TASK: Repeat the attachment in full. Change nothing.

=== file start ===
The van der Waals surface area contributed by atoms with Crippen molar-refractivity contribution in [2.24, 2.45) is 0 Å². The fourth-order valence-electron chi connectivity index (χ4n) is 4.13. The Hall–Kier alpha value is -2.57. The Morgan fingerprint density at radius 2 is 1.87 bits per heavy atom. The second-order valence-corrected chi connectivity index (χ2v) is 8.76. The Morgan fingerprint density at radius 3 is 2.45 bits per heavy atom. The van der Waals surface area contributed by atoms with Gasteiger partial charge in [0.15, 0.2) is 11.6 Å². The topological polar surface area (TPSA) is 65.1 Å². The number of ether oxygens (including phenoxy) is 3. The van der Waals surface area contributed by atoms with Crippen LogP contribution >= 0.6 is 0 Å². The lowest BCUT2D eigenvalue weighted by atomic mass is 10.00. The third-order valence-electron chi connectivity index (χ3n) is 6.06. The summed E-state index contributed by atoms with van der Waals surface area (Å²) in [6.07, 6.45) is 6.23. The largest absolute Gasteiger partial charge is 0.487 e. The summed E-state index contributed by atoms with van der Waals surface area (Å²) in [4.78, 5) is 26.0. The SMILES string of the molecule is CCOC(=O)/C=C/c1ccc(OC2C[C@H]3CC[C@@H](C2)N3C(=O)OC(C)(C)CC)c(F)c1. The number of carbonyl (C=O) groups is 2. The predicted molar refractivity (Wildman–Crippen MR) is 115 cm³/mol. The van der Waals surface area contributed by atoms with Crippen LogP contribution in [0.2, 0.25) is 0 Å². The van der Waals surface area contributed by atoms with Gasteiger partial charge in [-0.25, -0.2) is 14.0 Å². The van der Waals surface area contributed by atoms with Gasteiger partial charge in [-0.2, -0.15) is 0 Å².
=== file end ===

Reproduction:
The van der Waals surface area contributed by atoms with Crippen molar-refractivity contribution in [2.24, 2.45) is 0 Å². The fourth-order valence-electron chi connectivity index (χ4n) is 4.13. The Hall–Kier alpha value is -2.57. The Morgan fingerprint density at radius 2 is 1.87 bits per heavy atom. The second-order valence-corrected chi connectivity index (χ2v) is 8.76. The Morgan fingerprint density at radius 3 is 2.45 bits per heavy atom. The van der Waals surface area contributed by atoms with Gasteiger partial charge in [0.15, 0.2) is 11.6 Å². The topological polar surface area (TPSA) is 65.1 Å². The number of ether oxygens (including phenoxy) is 3. The van der Waals surface area contributed by atoms with Crippen LogP contribution >= 0.6 is 0 Å². The lowest BCUT2D eigenvalue weighted by atomic mass is 10.00. The third-order valence-electron chi connectivity index (χ3n) is 6.06. The summed E-state index contributed by atoms with van der Waals surface area (Å²) in [6.07, 6.45) is 6.23. The largest absolute Gasteiger partial charge is 0.487 e. The summed E-state index contributed by atoms with van der Waals surface area (Å²) in [4.78, 5) is 26.0. The SMILES string of the molecule is CCOC(=O)/C=C/c1ccc(OC2C[C@H]3CC[C@@H](C2)N3C(=O)OC(C)(C)CC)c(F)c1. The number of carbonyl (C=O) groups is 2. The predicted molar refractivity (Wildman–Crippen MR) is 115 cm³/mol. The van der Waals surface area contributed by atoms with Crippen LogP contribution in [0.2, 0.25) is 0 Å². The van der Waals surface area contributed by atoms with Gasteiger partial charge in [-0.25, -0.2) is 14.0 Å². The van der Waals surface area contributed by atoms with Gasteiger partial charge in [-0.2, -0.15) is 0 Å².